Home Politics On Politics: Democrats Split on Emergency Migrant Aid – The New York Times

On Politics: Democrats Split on Emergency Migrant Aid – The New York Times

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Good Tuesday morning. Here are some of the stories making news in Washington and politics today.

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Amid evidence of deplorable conditions in migrant detention facilities, Congress is trying to rush $4.5 billion in emergency aid to the border while putting new restrictions on President Trump’s immigration crackdown. Some Democrats are resisting, worried that the money would be used to carry out Mr. Trump’s aggressive tactics.

Pressuring Iran’s leaders and further squeezing its economy in retaliation for what the United States says are recent aggressive acts, the president announced Monday that he was imposing new sanctions on the country.

Mr. Trump denied the writer E. Jean Carroll’s accusation that he sexually assaulted her in a dressing room in the 1990s, saying, “She’s not my type.” It wasn’t his first such response to an assault allegation.

A confessed courier for Al Qaeda is seeking time off his sentence as compensation for the torture he endured in secret C.I.A. prisons.

As American economic growth continues, Mr. Trump keeps bashing the Federal Reserve. On Monday, he blamed the central bank for reining in an economy on track to reach its longest expansion in history.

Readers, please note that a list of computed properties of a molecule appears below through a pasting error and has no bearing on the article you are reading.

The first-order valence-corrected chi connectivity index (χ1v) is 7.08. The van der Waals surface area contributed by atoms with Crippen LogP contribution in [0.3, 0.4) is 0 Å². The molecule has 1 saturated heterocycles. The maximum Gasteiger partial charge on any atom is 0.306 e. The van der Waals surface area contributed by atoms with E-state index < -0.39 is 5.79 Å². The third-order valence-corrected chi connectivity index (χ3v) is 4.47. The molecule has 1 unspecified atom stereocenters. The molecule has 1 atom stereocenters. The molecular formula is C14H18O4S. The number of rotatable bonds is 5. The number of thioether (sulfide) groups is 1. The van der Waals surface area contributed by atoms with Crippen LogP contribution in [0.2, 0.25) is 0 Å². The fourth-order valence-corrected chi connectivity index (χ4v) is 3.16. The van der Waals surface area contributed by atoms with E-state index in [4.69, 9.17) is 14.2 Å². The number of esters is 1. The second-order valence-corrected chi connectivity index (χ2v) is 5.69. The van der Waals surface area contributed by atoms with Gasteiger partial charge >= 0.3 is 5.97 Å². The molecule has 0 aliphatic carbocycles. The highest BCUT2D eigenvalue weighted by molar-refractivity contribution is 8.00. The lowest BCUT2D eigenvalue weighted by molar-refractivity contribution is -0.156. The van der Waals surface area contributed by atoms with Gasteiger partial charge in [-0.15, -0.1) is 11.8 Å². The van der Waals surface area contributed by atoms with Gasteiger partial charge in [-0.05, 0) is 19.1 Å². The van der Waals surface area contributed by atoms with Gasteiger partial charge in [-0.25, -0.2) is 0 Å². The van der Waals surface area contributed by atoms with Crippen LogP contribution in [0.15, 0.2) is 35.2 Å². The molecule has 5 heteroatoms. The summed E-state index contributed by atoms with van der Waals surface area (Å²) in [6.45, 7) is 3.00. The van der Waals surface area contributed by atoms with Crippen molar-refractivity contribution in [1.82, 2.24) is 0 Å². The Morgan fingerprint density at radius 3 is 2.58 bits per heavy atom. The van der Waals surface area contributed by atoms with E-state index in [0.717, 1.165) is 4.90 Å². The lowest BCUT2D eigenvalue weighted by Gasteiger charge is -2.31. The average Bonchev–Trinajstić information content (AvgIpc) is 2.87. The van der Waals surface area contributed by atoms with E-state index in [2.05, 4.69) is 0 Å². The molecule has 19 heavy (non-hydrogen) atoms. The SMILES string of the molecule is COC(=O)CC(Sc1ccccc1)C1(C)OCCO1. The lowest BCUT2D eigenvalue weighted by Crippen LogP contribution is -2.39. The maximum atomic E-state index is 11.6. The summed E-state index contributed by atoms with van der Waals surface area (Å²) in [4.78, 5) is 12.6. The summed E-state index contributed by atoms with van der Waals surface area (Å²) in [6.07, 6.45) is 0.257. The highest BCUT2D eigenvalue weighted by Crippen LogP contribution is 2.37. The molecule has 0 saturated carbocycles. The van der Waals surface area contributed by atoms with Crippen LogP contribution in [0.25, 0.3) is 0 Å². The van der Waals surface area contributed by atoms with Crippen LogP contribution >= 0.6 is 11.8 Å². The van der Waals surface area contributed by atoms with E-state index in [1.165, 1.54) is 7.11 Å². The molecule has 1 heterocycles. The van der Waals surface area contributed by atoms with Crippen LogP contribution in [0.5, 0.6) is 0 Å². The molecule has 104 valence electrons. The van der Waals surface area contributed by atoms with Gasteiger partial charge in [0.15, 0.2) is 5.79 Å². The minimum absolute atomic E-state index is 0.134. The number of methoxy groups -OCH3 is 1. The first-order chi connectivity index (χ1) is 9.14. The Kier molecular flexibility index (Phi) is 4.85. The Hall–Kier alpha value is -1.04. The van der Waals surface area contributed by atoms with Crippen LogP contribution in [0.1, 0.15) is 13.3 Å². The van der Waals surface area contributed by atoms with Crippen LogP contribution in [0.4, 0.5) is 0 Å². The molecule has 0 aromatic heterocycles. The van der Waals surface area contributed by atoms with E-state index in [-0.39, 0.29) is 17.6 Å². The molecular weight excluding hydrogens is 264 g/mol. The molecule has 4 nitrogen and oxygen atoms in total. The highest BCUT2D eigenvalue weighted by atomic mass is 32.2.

Mr. Trump has made heckling the Fed and its chair, Jerome H. Powell, something of a sport. But Federal Reserve chairs and presidents have long had fraught relationships.

The House Judiciary Committee reached a deal with Annie Donaldson, a key source of information for Robert S. Mueller III’s obstruction of justice investigation. It will allow the former White House lawyer to delay public testimony but require her to answer written questions in the meantime.

Elizabeth Warren was Betsy to her mother, who expected her to marry. She was Liz to fellow high school debaters, whom she regularly beat. Now, the lessons of an Oklahoma childhood are at center stage in the presidential race.

Senator Bernie Sanders, along with Representatives Ilhan Omar and Pramila Jayapal, introduced legislation that would cancel all student debt and eliminate tuition at public and community colleges.

Pete Buttigieg is a technocrat trained in performance management. But the presidential candidate’s response to a fatal police shooting in South Bend, Ind., where he is mayor, has raised questions about his ability to forge personal connections.

Sara Gideon, the Democratic speaker of the Maine House of Representatives, is challenging Senator Susan Collins, making her the most formidable opponent yet for a Senate seat Democrats are eyeing for 2020.

The White House is directing Kellyanne Conway, the president’s counselor, to refuse to testify before a House committee about her repeated violations of a federal ethics law.

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Today’s On Politics briefing was compiled by Isabella Grullón Paz in New York.

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Is there anything you think we’re missing? Anything you want to see more of? We’d love to hear from you. Email us at onpolitics@nytimes.com.

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